3 Crazy (and Clever) Ways Employees Have Taken Advantage of Employer Benefits

James O'Brien

It might be a breakfast bar at your startup, or a fitness center at corporate headquarters, or simply an education-incentive plan that helps you develop your passions and interests, but nearly every employee knows that workplace benefits are part of what make good jobs worth keeping.

In a few cases, however, even the best of us can get a bit carried away.

1. Long-Distance Delivery.

Family and medical leave is a big deal for almost anyone. Except maybe in this case. John C. Garner, an employee-benefits consultant, tells of an airline employee who took FMLA time with the understanding that he’d attend his pregnant wife’s delivery. “The next day he flew from Seattle to Atlanta to pick up a car he had left there,” Garner said. “He spent the next few days driving from Atlanta to Seattle, during which time his wife gave birth. He claimed it was legitimate FMLA leave because he called his wife every day to check on her. Ultimately, the 9th Circuit Court of Appeals said that was not a legitimate use of FMLA.”

2. The Pizza Pupil.

Startups see their share of ambitious employees. Brian Selander, executive vice president at The Whistle, however, remembers one that still stands out. “We had an MBA that worked for us, in our last company, who said he managed to turn what was supposed to be a small stipend … into almost an entire college education.” The employee worked for a major pizza chain in the U.S., and the deal was that his company would pay for a class or two at a time. “But he also realized that [one online university] would let you push through entire classes in a matter of weeks, and then immediately start another one,” Selander said. “That meant he could meet the ‘one or two classes at a time’ requirement while still getting reimbursed for a dozen classes a year … He said they’ve since changed the policy… but he was only a class or two away from a full degree by that point.”

3. From Vacation to VP.

Sometimes, it’s not about getting away with something, it’s about getting ahead. “Royce Leather had a unique situation in which one of our employees … used his vacation time to come to work,” said Andrew Bauer, the business’s CEO. “As he was extremely eager to be promoted in the company, he spent two weeks coming into work to learn how to do our vice president of sales’s job. While he is still our customer-service manager, when we do have an opening for our vice president of sales, I have promised him that he will be the first one lined up for the job!”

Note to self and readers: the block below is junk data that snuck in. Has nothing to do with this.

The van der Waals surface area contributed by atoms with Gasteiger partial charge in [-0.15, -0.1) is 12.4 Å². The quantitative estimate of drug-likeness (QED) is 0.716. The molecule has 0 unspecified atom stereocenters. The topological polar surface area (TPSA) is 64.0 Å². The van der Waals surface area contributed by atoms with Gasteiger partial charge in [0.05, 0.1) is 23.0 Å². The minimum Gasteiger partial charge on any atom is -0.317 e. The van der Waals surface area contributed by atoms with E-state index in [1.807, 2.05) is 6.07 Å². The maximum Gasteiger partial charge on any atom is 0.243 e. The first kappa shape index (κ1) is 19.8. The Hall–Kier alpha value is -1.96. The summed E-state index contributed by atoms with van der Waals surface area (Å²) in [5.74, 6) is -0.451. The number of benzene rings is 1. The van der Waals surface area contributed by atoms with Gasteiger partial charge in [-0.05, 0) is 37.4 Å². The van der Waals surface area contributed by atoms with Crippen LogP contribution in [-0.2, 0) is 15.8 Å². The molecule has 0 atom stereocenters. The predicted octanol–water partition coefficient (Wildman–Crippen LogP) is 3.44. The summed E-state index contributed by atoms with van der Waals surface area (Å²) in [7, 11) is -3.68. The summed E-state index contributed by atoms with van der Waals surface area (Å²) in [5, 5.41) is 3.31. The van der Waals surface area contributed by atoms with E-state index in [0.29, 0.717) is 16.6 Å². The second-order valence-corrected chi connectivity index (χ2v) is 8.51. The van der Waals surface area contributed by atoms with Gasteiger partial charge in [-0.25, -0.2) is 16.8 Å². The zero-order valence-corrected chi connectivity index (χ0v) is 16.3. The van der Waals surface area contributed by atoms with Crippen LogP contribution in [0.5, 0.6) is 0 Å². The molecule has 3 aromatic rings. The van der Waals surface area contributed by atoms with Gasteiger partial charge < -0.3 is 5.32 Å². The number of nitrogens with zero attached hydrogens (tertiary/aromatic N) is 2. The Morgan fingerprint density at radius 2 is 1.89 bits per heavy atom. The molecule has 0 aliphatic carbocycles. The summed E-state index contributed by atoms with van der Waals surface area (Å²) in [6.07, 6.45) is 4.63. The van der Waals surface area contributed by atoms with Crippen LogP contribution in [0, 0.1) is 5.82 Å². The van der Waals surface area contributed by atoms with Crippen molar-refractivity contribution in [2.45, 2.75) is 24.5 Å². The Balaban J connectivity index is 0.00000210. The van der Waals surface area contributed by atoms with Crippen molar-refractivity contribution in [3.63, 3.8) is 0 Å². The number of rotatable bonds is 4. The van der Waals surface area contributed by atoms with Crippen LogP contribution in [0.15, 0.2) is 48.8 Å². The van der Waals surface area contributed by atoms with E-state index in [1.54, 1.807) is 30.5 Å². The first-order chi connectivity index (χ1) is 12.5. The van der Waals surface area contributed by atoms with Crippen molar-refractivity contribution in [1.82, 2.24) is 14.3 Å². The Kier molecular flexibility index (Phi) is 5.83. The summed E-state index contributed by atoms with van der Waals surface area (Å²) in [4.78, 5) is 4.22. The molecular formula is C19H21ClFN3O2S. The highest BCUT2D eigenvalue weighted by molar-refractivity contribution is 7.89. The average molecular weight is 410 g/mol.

So, here’s one possible bottom line: just as employers expect their workers to give as much as they can, when it comes to projects and tasks, many also anticipate that employees will occasionally push the envelope on what the workplace can do for them. It’s a fine line between getting the most for your time and going too far.

If you’re going to walk that line, take note of these three tales. And maybe aim to game your benefits in the direction of our next corporate vice president’s example, by putting your creative use of perks to some truly career-advancing work.

 

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6 Responses to "3 Crazy (and Clever) Ways Employees Have Taken Advantage of Employer Benefits"

    • Chrissy Symanski | June 26, 2018 at 11:20 am

      Very interesting.

    • Franklin Flato | June 26, 2018 at 3:12 pm

      I had recently hired (2 months prior) an assistant who gave her two weeks notice because she found a better position. She took five days vacation within her two weeks notice. I feel a bit taken.

    • Michele | June 26, 2018 at 3:33 pm

      That’s crazy. I just wish employee’s had common sense.

    • George Light | June 27, 2018 at 10:58 am

      The “long distance delivery” points out the reality that whether you call it FMLA, vacation, sick time, personal days, it amounts to employer paid free time and employees will attempt to use it as such. The fact that this employee was refused the time under FMLA via the 9th circuit court of appeals indicates to me anyway, that some sort of dogfight ensued when he returned to work. Kudos to the employer, whoever it was, that they stuck with it.

    • Ray Fluken | June 27, 2018 at 2:11 pm

      Employees are the lifeblood of any small business, and when they are out ‘sick’ it can be a real burden on the remaining staff. Several years ago we decided to do away with paid sick days and replaced them with paid ‘well days’. Basically, we pay an extra week paycheck at the end of the year if an employee didn’t miss a single day that year. Then for every day they miss, they don’t get paid for the day missed AND a well day is also docked. So, as an example, if an employee misses 2 days for that year, they miss 2 days of pay during the year but 3 days are added as a bonus at the end of the year. Sounds complicated but in reality it is quite easy to keep track. It has done wonders for attendance and a moral booster for the staff who have to fill in for person taking time off.

    • Susan Knight | July 4, 2018 at 12:27 am

      Mr. Fluken: That’s an interesting thought about paid “well days”. The issue in my mind then is the legality of that situation when you have a business in a state like California which requires “sick days”. ie..sounds good on paper, but will an employee take you to task for this policy?

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